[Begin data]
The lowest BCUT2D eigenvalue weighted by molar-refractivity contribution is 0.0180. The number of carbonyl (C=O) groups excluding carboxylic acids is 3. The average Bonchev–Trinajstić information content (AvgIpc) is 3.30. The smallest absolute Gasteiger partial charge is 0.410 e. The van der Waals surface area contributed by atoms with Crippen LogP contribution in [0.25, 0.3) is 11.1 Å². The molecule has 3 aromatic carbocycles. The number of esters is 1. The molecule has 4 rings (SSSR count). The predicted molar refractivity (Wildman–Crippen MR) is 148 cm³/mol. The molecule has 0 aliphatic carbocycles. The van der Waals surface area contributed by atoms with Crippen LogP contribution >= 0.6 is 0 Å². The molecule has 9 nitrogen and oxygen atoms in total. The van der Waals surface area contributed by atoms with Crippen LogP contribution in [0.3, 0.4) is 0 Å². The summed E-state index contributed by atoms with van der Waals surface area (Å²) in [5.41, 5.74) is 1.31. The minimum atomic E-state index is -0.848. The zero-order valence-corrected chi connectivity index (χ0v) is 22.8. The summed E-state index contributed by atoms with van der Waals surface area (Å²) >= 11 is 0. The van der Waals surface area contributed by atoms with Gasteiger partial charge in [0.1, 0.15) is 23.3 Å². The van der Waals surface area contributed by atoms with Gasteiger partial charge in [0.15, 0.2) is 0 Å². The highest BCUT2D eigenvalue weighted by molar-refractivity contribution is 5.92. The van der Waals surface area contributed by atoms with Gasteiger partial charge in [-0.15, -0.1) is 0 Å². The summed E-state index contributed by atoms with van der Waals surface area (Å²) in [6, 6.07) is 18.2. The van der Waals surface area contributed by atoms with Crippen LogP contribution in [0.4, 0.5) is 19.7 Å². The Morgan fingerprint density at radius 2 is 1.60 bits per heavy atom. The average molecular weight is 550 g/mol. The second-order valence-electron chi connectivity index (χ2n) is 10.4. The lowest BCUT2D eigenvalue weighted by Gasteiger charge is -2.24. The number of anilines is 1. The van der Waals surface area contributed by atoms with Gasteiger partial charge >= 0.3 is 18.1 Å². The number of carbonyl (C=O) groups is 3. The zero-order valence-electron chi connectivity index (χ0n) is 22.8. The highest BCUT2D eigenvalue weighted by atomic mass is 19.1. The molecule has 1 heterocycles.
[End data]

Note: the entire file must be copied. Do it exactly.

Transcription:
The lowest BCUT2D eigenvalue weighted by molar-refractivity contribution is 0.0180. The number of carbonyl (C=O) groups excluding carboxylic acids is 3. The average Bonchev–Trinajstić information content (AvgIpc) is 3.30. The smallest absolute Gasteiger partial charge is 0.410 e. The van der Waals surface area contributed by atoms with Crippen LogP contribution in [0.25, 0.3) is 11.1 Å². The molecule has 3 aromatic carbocycles. The number of esters is 1. The molecule has 4 rings (SSSR count). The predicted molar refractivity (Wildman–Crippen MR) is 148 cm³/mol. The molecule has 0 aliphatic carbocycles. The van der Waals surface area contributed by atoms with Crippen LogP contribution >= 0.6 is 0 Å². The molecule has 9 nitrogen and oxygen atoms in total. The van der Waals surface area contributed by atoms with Crippen LogP contribution in [0.3, 0.4) is 0 Å². The summed E-state index contributed by atoms with van der Waals surface area (Å²) in [5.41, 5.74) is 1.31. The minimum atomic E-state index is -0.848. The zero-order valence-corrected chi connectivity index (χ0v) is 22.8. The summed E-state index contributed by atoms with van der Waals surface area (Å²) >= 11 is 0. The van der Waals surface area contributed by atoms with Gasteiger partial charge in [0.1, 0.15) is 23.3 Å². The van der Waals surface area contributed by atoms with Gasteiger partial charge in [0.15, 0.2) is 0 Å². The highest BCUT2D eigenvalue weighted by molar-refractivity contribution is 5.92. The van der Waals surface area contributed by atoms with Gasteiger partial charge in [-0.15, -0.1) is 0 Å². The summed E-state index contributed by atoms with van der Waals surface area (Å²) in [6, 6.07) is 18.2. The van der Waals surface area contributed by atoms with Crippen LogP contribution in [0.4, 0.5) is 19.7 Å². The Morgan fingerprint density at radius 2 is 1.60 bits per heavy atom. The average molecular weight is 550 g/mol. The second-order valence-electron chi connectivity index (χ2n) is 10.4. The lowest BCUT2D eigenvalue weighted by Gasteiger charge is -2.24. The number of anilines is 1. The van der Waals surface area contributed by atoms with Gasteiger partial charge >= 0.3 is 18.1 Å². The number of carbonyl (C=O) groups is 3. The zero-order valence-electron chi connectivity index (χ0n) is 22.8. The highest BCUT2D eigenvalue weighted by atomic mass is 19.1. The molecule has 1 heterocycles.